Following a four-day trial, a federal jury in Brooklyn yesterday returned a verdict convicting David Ojo of conspiracy to commit wire fraud and identification document fraud. The defendant was a member of an international organized crime conspiracy, operating in Romania, Bulgaria, and the United States, that defrauded victims of tens of thousands of dollars through an Internet scam.
The conviction was announced by Loretta E. Lynch, United States
Attorney for the Eastern District of New York, and George Venizelos,
Assistant Director in Charge, Federal Bureau of Investigation (FBI), New
York Field Office.
Trial testimony showed that the defendant and his co-conspirators
advertised used cars for sale on websites like Craigslist and eBay. Some
buyers who responded to the advertisements were told variations of a
story that the seller of the car had been called to active duty in
Afghanistan and needed to sell his car quickly. The victims were
promised that their purchases would be handled by an eBay or Google
checkout agent, who would hold their payments in escrow until they had
received the car. Once the victims agreed to buy the cars and wired
payments through Western Union, they never received any cars or heard
from the purported sellers again.
The defendant worked with individuals in Romania and the United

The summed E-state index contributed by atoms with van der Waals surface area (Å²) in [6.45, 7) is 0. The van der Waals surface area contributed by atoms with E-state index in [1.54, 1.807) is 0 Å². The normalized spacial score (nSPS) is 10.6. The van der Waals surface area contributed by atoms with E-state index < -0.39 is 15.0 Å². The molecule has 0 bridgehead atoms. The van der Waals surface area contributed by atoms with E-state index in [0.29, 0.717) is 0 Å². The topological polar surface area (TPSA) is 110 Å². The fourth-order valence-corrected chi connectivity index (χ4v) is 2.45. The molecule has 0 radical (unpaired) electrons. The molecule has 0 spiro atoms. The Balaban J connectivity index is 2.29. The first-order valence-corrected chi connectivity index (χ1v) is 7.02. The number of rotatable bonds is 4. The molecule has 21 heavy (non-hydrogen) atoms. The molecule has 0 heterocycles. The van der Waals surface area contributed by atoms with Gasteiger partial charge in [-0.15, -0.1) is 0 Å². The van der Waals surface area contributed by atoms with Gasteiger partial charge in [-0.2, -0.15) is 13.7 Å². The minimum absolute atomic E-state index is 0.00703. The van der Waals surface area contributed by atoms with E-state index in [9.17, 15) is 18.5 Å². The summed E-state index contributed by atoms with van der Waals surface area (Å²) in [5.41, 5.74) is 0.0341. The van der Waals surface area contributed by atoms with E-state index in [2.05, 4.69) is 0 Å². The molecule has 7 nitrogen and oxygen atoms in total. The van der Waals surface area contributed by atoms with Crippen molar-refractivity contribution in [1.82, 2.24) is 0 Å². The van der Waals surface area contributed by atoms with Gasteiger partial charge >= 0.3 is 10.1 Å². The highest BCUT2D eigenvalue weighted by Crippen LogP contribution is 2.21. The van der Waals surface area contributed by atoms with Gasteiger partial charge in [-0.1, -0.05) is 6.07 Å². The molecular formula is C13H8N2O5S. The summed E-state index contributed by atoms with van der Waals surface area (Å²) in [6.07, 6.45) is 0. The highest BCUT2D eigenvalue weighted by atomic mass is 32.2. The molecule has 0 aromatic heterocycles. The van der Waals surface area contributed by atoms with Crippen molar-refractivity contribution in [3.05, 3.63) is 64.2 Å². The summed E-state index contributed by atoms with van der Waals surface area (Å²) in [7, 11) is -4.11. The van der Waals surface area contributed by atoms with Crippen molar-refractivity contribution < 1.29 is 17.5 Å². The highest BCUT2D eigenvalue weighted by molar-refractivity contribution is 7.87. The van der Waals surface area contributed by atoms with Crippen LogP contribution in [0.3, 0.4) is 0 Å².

States to make and use false Pennsylvania and Delaware driver’s
licenses, which they used to claim the money that the victims had wired
through Western Union. The defendant was personally responsible for
making or directing more than 30 separate money pick-ups in which
victims were defrauded out of more than $80,000.
“Ojo and his cohorts sought to hide in cyberspace as they concocted a
scheme that crossed the ocean and invoked patriotic themes to fleece
hard working Americans. Their scheme was a new low for used car dealers,
but no match for law enforcement. This conviction shows that we are
committed to rooting out Internet scams that prey on those that purchase
goods online,” stated United States Attorney Lynch.
When sentenced by the Honorable Allyne R. Ross, the defendant faces a maximum penalty of 20 years’ imprisonment.
The government’s case is being prosecuted by Assistant United States Attorneys Douglas M. Pravda and Margaret E. Gandy.